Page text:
McDonald's on branding panel at 802.11 Planet says three markets will launch next week: New York, SF Bay (along Highway 101), and Chicago: Their brand will be the at-sign with a "m" in it, and they will put three-foot tall round signs with this brand on store signs that offer this service. They will test with three providers, Cometa being one (and Wayport appearing in a slide shown as one of the others).
Mark Jamison of McDonald's said, the "fairly public bake-off" is to "show us that you can deploy, you can operate at certain service levels," bring in customers, that the revenue share is correct especially because "we're running our back office" off the network and it needs to work for corporate IT purpose.
Jamison noted that McDonald's has an extremely large mobile workforce that visit hundreds of stores on a regular basis, so the network will be useful for this workforce as well as their customers.
The slogan: "Bites or Bytes. We do both."
On the same panel, Lovina McMurchy of Starbucks said, "We're exceeding our own internal financial models for what we expected at this point." (However, a story a few days ago quoted a Starbucks spokesperson saying that only 10,000s of thousands of users were connecting each month, which would be an average of 5+ connections per store per month.)
In terms of Starbucks relationship with T-Mobile, "Our role is to really endorse the service provider in this environment."
In Q&A: McMurchy: 60 percent of Starbucks business is before 9 in the morning, so resources aren't taxed the rest of the day, and 80 percent of the business is to go. Customers value the environment but "they don't really use it that much."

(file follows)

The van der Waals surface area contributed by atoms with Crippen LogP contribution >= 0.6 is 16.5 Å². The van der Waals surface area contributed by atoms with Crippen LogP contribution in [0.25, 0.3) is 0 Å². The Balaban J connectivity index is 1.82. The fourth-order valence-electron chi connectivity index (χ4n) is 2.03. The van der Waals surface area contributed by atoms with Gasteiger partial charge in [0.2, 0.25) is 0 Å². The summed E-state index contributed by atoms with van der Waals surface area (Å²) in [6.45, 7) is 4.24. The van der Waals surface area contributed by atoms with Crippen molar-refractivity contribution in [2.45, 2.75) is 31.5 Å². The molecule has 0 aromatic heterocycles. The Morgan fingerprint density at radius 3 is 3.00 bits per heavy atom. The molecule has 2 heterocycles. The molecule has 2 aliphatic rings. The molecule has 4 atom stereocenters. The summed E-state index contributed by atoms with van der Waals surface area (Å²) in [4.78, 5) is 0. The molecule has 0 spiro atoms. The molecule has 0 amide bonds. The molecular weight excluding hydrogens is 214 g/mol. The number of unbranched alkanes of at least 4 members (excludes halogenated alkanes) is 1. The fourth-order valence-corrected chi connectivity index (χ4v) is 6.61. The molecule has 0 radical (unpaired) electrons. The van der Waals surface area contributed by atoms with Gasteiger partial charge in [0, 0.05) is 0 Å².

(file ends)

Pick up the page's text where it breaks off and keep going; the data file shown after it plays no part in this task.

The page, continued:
90 percent of Wi-Fi usage in the stores is after 9 am in the morning. The model "encourages people to come to the store at a time" that they want people to come into the store. "It's a really good fit. Spend as much as time you want...buy a frappachino."
Jamison said, about Starbucks, "They don't stay, but they believe that they could." People come in and then leave, so don't have to deal with it operationally. 60 percent of McDonald's business is through drive-thru. 40 percent of remainder come in because drive-thru is crowded -- and then leave.
Most stores have capacity to handle folks most of the time, outside of, say, mid-town Manhattan.
Moderator: as people stay in stores, do they buy more food? Jamison: no metrics yet. McMurchy: same store comps better over same time, but can't tie. Retail surveys ask if people come more often: "a fairly large percentage of them" say yes they stay longer, which translates into an increase in sales and food.
McMurcy asked Jamison: in example of housewife who spends time while kids play, would that housewife have laptop? Would you put in equipment?